I see this on EVERY car I get - even ones that have been "dealer maintained!" It just amazes me that this does not get inspected and changed. When it fails it will leave you stranded with a dead battery. I like to call this "run insurance". The only time in my life when I have been stranded on the freeway with a dead car was when the voltage regulator went out in my 1986 230E. The brushes wore down to a point where they were making enough contact to not have the dash warning light come on, but not good enough to keep the battery charged. When the voltage got low enough in the battery the ignition system shut down and the car quit dead going 70 mph.
Problem & Solution
Common among these chassis:
A badly worn regulator can also give you fits when trying to troubleshoot a charging or dead battery problem. One or both of the brushes can wear down to the point where they are only making slight contact on the armature of the alternator. That means sometimes it will charge - other times it will cut out. You may see a flickering charge light on your dash if this is happening, but sometimes the light won't come on unless you have total failure.
First indication of a problem is your wipers start to slow down or the lights start to dim. And the engine won't start the next time you try. As these old Mercedes approach 20+ years the brushes are wearing out and the alternators are failing. Many owners are having their expensive alternators replaced without knowing that it might just be the inexpensive voltage regulator mounted on the back on the alternator. I am now taking a preventative approach with my customers and just replacing all the old voltage regulators. This small regulator is easy to install by jacking up your Benz and going underneath to the back of the alternator. I especially like the quality German Monark brand regulator because it has extra long brushes. If you have not replaced this unit in the last 5 years I would highly recommend you do....... One of the best run insurance measures you can take! Replacements are available for 70's, 80's and early 90's models.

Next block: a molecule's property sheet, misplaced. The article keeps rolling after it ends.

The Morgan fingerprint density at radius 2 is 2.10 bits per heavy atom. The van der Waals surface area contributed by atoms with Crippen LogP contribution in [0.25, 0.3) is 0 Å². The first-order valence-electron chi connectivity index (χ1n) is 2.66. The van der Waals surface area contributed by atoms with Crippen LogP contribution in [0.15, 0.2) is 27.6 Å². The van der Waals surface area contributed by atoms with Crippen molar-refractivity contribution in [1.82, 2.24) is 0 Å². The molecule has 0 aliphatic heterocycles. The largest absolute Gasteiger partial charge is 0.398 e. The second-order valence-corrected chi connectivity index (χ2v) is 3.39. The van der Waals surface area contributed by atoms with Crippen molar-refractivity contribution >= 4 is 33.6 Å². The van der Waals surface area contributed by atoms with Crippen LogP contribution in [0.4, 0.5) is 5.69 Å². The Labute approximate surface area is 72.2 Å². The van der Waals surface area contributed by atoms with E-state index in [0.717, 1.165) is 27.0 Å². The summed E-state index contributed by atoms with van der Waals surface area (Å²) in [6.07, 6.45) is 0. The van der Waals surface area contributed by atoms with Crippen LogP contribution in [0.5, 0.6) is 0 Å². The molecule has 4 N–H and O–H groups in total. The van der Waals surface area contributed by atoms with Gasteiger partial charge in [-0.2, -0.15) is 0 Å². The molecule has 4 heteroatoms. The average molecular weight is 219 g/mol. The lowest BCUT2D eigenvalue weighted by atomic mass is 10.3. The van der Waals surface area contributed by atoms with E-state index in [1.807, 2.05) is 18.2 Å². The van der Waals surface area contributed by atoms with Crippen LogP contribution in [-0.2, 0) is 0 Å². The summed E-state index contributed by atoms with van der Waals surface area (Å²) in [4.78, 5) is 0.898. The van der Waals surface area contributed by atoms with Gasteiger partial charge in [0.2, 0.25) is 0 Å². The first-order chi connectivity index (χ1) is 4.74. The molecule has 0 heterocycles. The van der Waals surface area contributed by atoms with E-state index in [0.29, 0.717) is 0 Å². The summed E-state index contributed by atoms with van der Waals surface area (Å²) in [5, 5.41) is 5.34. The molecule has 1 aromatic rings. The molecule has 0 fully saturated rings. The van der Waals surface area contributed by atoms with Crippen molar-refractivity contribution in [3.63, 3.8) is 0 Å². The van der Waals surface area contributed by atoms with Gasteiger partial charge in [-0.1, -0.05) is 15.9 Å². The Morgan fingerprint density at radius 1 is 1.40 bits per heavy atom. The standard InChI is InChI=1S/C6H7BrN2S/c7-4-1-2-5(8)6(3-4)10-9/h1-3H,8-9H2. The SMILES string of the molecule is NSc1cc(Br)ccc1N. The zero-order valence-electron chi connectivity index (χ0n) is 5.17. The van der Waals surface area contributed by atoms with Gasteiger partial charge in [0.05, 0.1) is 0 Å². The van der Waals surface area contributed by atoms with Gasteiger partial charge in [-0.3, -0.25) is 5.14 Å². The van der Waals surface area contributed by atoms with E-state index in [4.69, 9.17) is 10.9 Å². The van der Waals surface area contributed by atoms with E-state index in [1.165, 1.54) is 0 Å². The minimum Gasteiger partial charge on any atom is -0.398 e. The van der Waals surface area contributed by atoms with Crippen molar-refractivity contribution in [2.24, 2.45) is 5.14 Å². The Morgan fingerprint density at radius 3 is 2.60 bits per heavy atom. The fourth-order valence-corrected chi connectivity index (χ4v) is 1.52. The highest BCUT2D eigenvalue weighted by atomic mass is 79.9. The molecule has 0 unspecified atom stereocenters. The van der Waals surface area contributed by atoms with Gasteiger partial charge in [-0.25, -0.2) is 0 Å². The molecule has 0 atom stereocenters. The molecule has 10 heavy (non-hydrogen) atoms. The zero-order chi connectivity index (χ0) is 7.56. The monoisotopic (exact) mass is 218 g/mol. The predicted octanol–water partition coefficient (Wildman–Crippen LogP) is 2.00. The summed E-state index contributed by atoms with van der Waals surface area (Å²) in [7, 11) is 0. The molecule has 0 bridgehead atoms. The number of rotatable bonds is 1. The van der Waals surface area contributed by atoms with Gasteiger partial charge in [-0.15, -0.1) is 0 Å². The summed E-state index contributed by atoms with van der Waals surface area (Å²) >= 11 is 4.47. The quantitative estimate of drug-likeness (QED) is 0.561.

Removal is a simple matter of removing two screws. Look what I found today when I removed the regulator on my newly acquired 300SDL. Notice how short the brushes are. It would have not taken long for this alternator to stop charging altogether.
If you look closely you will see the deep scoring in the commutator rings. It is deeper than I like to see but I am going to install a new voltage regulator and see if I can get another 25,000 miles out of the alternator.